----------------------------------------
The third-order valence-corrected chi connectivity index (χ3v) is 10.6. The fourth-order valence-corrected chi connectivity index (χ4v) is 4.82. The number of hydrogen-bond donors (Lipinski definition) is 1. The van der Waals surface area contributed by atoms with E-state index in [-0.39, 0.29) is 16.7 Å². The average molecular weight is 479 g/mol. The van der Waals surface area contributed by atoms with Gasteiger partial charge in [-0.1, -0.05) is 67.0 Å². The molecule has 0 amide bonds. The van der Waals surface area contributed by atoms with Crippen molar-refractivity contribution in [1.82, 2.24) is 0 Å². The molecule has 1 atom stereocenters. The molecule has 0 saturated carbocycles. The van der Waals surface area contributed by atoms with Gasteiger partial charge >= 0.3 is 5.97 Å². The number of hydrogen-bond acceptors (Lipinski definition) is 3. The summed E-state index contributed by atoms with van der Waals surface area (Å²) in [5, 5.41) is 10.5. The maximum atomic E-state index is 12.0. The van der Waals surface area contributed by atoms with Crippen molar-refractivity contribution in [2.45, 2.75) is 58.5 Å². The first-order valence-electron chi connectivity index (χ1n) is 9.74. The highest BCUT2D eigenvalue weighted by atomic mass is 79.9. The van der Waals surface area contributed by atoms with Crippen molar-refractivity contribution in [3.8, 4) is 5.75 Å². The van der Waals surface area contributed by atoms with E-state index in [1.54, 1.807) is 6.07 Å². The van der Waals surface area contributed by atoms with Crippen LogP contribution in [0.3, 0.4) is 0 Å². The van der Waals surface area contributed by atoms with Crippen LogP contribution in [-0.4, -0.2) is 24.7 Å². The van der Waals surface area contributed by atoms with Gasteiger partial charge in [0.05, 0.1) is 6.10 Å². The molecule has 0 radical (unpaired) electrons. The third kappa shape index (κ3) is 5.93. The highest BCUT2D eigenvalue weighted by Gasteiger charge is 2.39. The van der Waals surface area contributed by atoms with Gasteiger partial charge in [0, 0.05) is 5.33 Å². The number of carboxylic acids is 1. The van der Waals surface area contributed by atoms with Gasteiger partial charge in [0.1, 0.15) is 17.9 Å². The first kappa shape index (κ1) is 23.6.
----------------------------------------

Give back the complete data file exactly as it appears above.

The third-order valence-corrected chi connectivity index (χ3v) is 10.6. The fourth-order valence-corrected chi connectivity index (χ4v) is 4.82. The number of hydrogen-bond donors (Lipinski definition) is 1. The van der Waals surface area contributed by atoms with E-state index in [-0.39, 0.29) is 16.7 Å². The average molecular weight is 479 g/mol. The van der Waals surface area contributed by atoms with Gasteiger partial charge in [-0.1, -0.05) is 67.0 Å². The molecule has 0 amide bonds. The van der Waals surface area contributed by atoms with Crippen molar-refractivity contribution in [1.82, 2.24) is 0 Å². The molecule has 1 atom stereocenters. The molecule has 0 saturated carbocycles. The van der Waals surface area contributed by atoms with Gasteiger partial charge >= 0.3 is 5.97 Å². The number of hydrogen-bond acceptors (Lipinski definition) is 3. The summed E-state index contributed by atoms with van der Waals surface area (Å²) in [5, 5.41) is 10.5. The maximum atomic E-state index is 12.0. The van der Waals surface area contributed by atoms with Crippen molar-refractivity contribution in [2.45, 2.75) is 58.5 Å². The first-order valence-electron chi connectivity index (χ1n) is 9.74. The highest BCUT2D eigenvalue weighted by atomic mass is 79.9. The van der Waals surface area contributed by atoms with Crippen molar-refractivity contribution in [3.8, 4) is 5.75 Å². The van der Waals surface area contributed by atoms with E-state index in [1.54, 1.807) is 6.07 Å². The van der Waals surface area contributed by atoms with Crippen LogP contribution in [0.3, 0.4) is 0 Å². The van der Waals surface area contributed by atoms with Crippen LogP contribution in [-0.4, -0.2) is 24.7 Å². The van der Waals surface area contributed by atoms with Gasteiger partial charge in [0.05, 0.1) is 6.10 Å². The molecule has 0 radical (unpaired) electrons. The third kappa shape index (κ3) is 5.93. The highest BCUT2D eigenvalue weighted by Gasteiger charge is 2.39. The van der Waals surface area contributed by atoms with Gasteiger partial charge in [0, 0.05) is 5.33 Å². The number of carboxylic acids is 1. The van der Waals surface area contributed by atoms with Gasteiger partial charge in [0.1, 0.15) is 17.9 Å². The first kappa shape index (κ1) is 23.6.